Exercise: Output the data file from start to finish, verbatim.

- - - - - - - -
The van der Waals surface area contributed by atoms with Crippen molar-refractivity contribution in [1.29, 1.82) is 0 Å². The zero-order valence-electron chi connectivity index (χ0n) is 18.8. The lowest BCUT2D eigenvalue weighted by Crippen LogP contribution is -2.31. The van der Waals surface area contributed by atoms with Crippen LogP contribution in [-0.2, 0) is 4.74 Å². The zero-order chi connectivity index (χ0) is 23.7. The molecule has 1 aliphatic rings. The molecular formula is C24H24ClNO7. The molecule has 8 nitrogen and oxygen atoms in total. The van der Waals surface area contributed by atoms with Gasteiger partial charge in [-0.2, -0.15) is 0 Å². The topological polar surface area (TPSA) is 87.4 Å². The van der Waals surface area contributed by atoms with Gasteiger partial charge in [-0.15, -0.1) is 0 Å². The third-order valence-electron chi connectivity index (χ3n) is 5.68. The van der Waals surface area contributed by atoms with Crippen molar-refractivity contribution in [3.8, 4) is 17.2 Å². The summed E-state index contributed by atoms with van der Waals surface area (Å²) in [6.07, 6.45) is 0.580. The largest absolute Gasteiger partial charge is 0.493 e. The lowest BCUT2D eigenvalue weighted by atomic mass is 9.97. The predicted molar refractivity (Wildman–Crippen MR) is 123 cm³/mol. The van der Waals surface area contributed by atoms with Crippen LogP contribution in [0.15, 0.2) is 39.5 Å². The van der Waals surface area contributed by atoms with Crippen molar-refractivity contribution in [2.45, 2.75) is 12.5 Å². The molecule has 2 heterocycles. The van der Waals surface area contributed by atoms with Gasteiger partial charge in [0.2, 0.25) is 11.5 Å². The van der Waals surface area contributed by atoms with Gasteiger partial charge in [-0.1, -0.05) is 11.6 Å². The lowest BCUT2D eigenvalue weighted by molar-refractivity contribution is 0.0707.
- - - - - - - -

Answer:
The van der Waals surface area contributed by atoms with Crippen molar-refractivity contribution in [1.29, 1.82) is 0 Å². The zero-order valence-electron chi connectivity index (χ0n) is 18.8. The lowest BCUT2D eigenvalue weighted by Crippen LogP contribution is -2.31. The van der Waals surface area contributed by atoms with Crippen LogP contribution in [-0.2, 0) is 4.74 Å². The zero-order chi connectivity index (χ0) is 23.7. The molecule has 1 aliphatic rings. The molecular formula is C24H24ClNO7. The molecule has 8 nitrogen and oxygen atoms in total. The van der Waals surface area contributed by atoms with Gasteiger partial charge in [-0.2, -0.15) is 0 Å². The topological polar surface area (TPSA) is 87.4 Å². The van der Waals surface area contributed by atoms with Gasteiger partial charge in [-0.15, -0.1) is 0 Å². The third-order valence-electron chi connectivity index (χ3n) is 5.68. The van der Waals surface area contributed by atoms with Crippen molar-refractivity contribution in [3.8, 4) is 17.2 Å². The summed E-state index contributed by atoms with van der Waals surface area (Å²) in [6.07, 6.45) is 0.580. The largest absolute Gasteiger partial charge is 0.493 e. The lowest BCUT2D eigenvalue weighted by atomic mass is 9.97. The predicted molar refractivity (Wildman–Crippen MR) is 123 cm³/mol. The van der Waals surface area contributed by atoms with Crippen LogP contribution in [0.15, 0.2) is 39.5 Å². The van der Waals surface area contributed by atoms with Crippen molar-refractivity contribution in [2.45, 2.75) is 12.5 Å². The molecule has 2 heterocycles. The van der Waals surface area contributed by atoms with Gasteiger partial charge in [0.2, 0.25) is 11.5 Å². The van der Waals surface area contributed by atoms with Gasteiger partial charge in [-0.1, -0.05) is 11.6 Å². The lowest BCUT2D eigenvalue weighted by molar-refractivity contribution is 0.0707.